As the year draws to a close, I thought that I would offer up my top 10 possible New Year’s Resolutions for Emerging Growth Company CEOs:

Choose the most appropriate (maximum of 3) from the list below:

  1. Customer Focus– Telephone or meet with at least 3 customers that you don’t already know each week, for 12 weeks. There is nothing like customer conversations to truly understand the perceptions of your organization (and perception is truly reality). Then, do something useful with the information!
  2. Product Focus– Choose the 1-3 most important areas of improvement to your product that you have known about for a long time (hint: ease of use is one of them), and spend the first 90 days of the year helping your product groups both building the improvements AND build the processes, organization, and staff to make ongoing improvements. Set and meet measurable progress goals by the end of Q1.
  3. Marketing Focus– Choose a (simple) message, and make sure that by the end of Q1, everyone inside your organization recites the message when prompted (this is not as easy as you think and should be measured by random prompts at the end of the quarter).
  4. Sales Focus– Put in place 1-2 new approaches that significantly improve the efficiency and/or effectiveness of your sales funnel, with noticeable improvement by the end of Q1. (for example, pure channel sales can improve their online channel partner support or improve training of the partners. E-commerce distribution could put in web analytics or use what you already have to improve page abandonment or put in a program to reduce shopping cart abandonment. Telesales distribution companies could put in place or improve e-commerce. Field sales distribution could put in place telesales or telemarketing.)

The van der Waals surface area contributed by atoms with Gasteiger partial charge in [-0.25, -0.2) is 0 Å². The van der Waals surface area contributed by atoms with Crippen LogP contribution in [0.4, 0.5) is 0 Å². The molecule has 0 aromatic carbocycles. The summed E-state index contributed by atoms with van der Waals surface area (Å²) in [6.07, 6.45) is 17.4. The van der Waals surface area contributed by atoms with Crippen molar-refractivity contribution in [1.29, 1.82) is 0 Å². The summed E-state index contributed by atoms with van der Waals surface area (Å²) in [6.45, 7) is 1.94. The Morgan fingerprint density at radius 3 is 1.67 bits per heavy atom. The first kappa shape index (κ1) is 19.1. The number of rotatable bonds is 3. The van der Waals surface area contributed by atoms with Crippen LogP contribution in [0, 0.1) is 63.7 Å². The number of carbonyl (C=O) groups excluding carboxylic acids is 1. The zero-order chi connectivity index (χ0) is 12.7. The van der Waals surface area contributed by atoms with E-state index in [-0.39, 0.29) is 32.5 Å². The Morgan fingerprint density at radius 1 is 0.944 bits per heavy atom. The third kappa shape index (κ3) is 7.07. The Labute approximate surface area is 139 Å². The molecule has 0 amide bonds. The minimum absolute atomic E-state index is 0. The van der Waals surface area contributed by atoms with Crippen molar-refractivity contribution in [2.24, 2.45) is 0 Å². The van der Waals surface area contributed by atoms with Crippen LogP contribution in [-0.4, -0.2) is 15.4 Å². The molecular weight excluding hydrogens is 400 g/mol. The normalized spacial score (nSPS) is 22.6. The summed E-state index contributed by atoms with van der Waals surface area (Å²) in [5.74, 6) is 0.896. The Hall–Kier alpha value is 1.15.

5. Service Focus– Sit with your customer service staff answering incoming customer service requests for a half day each week for 4 weeks. Use the knowledge you gain to make 1-2 significant changes (e.g., product feature, product usability adjustments, building help into your product, customer self help tools, customer service process step, etc.)
  6. Employee Focus– Take one employee to a one-on-one breakfast or lunch each week for 12 weeks (or until you run out of employeess to take out). Use the knowledge that you gain to make 1-2 significant changes by the end of the quarter.
  7. Strategy Focus– Create 1-3 initiatives from this list, make considerable progress on implementing by the end of Q1 to help increase your competitive advantage.
  8. Financial Results Focus– Take your current plan for Q1 and figure out how to outperform it by 10-15% on the bottom line in the first quarter, by raising the bar on hiring, focussing on better cost management, or getting involved in closing more sales.
  9. Execution Focus– Make sure that each of your direct reports has 3-5 major goals for Q1 with objective measures for success. Make sure that your direct reports do the same thing with their employees. Ask for a regular (at least weekly) review of progress against the activities to nail the goals as well as the results relative to objective measures.
  10. Have Fun– While nailing your goals are important, waking up every day passionate about your work is at least as important. Implement 1-3 initiatives that will improve the amount of fun that you and your employees are having (do it right and your productivity will improve as well).

Happy New Year!

December 26, 2005

Come On Baby, Light My Fire!

Posted in innovate this! at 11:16 pm by scottmaxwell

I build a lot of campfires during my summers in Maine. I always find that the most difficult part is getting the fire started. I generally start by lighting a match or a lighter (what great inventions!), which is relatively easy, but the next sequence of steps has several variants; sometimes lighting a Duraflame log, sometimes lighter fluid, and sometimes a combination of newspaper, dry leaves, twigs, and/or branches, until, finally, the logs start burning (the trick here is to add the type of material that will use the existing energy of the fire to light the next item and to have the next item slightly larger, such that it will give off more energy, then to light the next, slightly larger item, and so on). Using the accelerants (i.e., lighter, Duraflame, lighter fluid) always works best!